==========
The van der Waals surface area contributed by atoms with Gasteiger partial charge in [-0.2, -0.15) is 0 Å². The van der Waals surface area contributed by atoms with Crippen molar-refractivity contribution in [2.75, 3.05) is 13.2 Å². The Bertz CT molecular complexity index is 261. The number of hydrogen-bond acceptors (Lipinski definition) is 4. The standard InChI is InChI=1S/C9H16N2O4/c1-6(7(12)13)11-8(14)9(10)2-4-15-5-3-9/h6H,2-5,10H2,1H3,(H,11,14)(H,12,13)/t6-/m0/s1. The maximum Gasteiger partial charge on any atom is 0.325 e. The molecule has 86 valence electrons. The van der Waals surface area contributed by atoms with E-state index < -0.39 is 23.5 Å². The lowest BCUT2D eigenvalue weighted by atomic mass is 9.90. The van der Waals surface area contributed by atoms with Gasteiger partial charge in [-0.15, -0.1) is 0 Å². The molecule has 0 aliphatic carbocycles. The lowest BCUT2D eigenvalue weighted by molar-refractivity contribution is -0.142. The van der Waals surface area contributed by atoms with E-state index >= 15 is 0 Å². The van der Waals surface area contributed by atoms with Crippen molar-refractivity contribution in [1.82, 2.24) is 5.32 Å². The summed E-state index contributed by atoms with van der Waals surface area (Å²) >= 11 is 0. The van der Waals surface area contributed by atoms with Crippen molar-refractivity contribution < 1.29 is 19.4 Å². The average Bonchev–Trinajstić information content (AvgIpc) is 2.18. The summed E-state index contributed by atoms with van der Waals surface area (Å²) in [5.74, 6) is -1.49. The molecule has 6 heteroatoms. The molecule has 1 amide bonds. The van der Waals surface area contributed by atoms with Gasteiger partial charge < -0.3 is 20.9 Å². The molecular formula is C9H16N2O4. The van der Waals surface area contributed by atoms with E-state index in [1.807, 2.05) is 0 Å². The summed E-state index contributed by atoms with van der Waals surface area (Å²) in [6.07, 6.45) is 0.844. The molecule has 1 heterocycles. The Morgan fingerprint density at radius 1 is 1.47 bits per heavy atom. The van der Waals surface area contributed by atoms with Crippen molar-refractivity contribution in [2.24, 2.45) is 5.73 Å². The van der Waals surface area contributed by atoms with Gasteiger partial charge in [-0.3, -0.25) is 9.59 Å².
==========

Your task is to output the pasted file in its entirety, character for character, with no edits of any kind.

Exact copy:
The van der Waals surface area contributed by atoms with Gasteiger partial charge in [-0.2, -0.15) is 0 Å². The van der Waals surface area contributed by atoms with Crippen molar-refractivity contribution in [2.75, 3.05) is 13.2 Å². The Bertz CT molecular complexity index is 261. The number of hydrogen-bond acceptors (Lipinski definition) is 4. The standard InChI is InChI=1S/C9H16N2O4/c1-6(7(12)13)11-8(14)9(10)2-4-15-5-3-9/h6H,2-5,10H2,1H3,(H,11,14)(H,12,13)/t6-/m0/s1. The maximum Gasteiger partial charge on any atom is 0.325 e. The molecule has 86 valence electrons. The van der Waals surface area contributed by atoms with E-state index < -0.39 is 23.5 Å². The lowest BCUT2D eigenvalue weighted by atomic mass is 9.90. The van der Waals surface area contributed by atoms with Gasteiger partial charge in [-0.15, -0.1) is 0 Å². The molecule has 0 aliphatic carbocycles. The lowest BCUT2D eigenvalue weighted by molar-refractivity contribution is -0.142. The van der Waals surface area contributed by atoms with E-state index >= 15 is 0 Å². The van der Waals surface area contributed by atoms with Crippen molar-refractivity contribution in [1.82, 2.24) is 5.32 Å². The summed E-state index contributed by atoms with van der Waals surface area (Å²) >= 11 is 0. The van der Waals surface area contributed by atoms with Crippen molar-refractivity contribution < 1.29 is 19.4 Å². The average Bonchev–Trinajstić information content (AvgIpc) is 2.18. The summed E-state index contributed by atoms with van der Waals surface area (Å²) in [5.74, 6) is -1.49. The molecule has 6 heteroatoms. The molecule has 1 amide bonds. The van der Waals surface area contributed by atoms with Gasteiger partial charge < -0.3 is 20.9 Å². The molecular formula is C9H16N2O4. The van der Waals surface area contributed by atoms with E-state index in [1.807, 2.05) is 0 Å². The summed E-state index contributed by atoms with van der Waals surface area (Å²) in [6.07, 6.45) is 0.844. The molecule has 1 heterocycles. The Morgan fingerprint density at radius 1 is 1.47 bits per heavy atom. The van der Waals surface area contributed by atoms with Crippen molar-refractivity contribution in [2.24, 2.45) is 5.73 Å². The van der Waals surface area contributed by atoms with Gasteiger partial charge in [-0.3, -0.25) is 9.59 Å².